SEATTLE -- Farhan Syed spends his free time at the office these days looking out the window with his co-workers.
“We are men who watch goats,” said Sayed, who works for a software company in downtown Seattle.
120 goats are at work on the hillside below the Alaskan Way Viaduct outside Sayed’s window. The goats are under the supervision of Head Goat Wrangler Tammy Dunakin, who also owns the Rent-A-Ruminant company.
Dunakin said the Seattle Department of Transportation hired her and her goats to clear a site that is too steep and dangerous for humans and their equipment.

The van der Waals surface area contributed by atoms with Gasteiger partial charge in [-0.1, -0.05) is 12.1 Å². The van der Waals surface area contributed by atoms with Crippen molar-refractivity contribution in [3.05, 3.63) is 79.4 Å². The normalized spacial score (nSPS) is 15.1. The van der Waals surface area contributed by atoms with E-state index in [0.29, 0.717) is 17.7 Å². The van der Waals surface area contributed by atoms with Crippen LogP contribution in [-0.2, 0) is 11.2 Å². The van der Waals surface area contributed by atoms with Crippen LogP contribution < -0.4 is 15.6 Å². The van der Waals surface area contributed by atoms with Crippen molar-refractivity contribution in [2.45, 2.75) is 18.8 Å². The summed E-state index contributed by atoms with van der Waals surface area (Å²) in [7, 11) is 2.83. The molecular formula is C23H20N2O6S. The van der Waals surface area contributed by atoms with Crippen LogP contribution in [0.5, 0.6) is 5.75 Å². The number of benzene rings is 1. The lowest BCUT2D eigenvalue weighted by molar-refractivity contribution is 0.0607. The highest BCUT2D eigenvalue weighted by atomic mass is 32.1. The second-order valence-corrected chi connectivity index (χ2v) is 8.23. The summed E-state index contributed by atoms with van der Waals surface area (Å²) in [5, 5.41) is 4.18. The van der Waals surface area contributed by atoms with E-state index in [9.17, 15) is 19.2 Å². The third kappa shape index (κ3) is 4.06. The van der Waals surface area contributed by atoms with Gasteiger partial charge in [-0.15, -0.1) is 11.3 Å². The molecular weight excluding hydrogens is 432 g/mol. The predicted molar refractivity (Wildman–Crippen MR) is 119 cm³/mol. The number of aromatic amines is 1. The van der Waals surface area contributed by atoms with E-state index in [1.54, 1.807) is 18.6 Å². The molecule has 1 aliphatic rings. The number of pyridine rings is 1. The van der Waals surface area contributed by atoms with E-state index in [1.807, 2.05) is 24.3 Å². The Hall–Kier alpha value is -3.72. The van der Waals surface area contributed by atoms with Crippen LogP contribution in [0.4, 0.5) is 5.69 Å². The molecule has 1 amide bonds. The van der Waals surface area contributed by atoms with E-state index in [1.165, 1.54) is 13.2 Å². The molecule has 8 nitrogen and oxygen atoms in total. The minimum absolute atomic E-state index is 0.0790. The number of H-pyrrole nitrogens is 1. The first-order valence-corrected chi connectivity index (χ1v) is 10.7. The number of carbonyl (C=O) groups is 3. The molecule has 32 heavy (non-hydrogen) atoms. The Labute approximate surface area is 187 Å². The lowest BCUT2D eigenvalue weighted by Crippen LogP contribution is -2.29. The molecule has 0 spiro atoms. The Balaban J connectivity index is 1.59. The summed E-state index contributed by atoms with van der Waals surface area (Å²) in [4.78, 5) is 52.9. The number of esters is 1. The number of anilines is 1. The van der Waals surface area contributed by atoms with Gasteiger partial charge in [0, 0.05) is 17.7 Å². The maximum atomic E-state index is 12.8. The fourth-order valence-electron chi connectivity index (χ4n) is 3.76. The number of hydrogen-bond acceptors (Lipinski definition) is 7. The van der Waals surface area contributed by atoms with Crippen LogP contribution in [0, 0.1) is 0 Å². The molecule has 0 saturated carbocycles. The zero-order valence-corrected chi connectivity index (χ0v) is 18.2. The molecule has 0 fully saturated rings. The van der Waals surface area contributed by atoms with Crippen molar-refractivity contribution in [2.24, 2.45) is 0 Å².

“Goats have full-time full wheel drive,” explained Dunakin, who said her goats are rescue animals who love to eat the blackberries, thistles and other weeds that clog up city lots at this time of year.
But for Sayed and his co-workers, the goats serve more as entertainment. Sayed said he loves to watch them and is a bit envious.
“They don’t worry about when they can eat and how it will affect them later; they just go out and say, ‘Let me just eat this flower, and see how it feels.'”
It feels pretty good to SDOT, which said in a news release that the goats can quickly clear overgrown and difficult areas without the use of herbicides.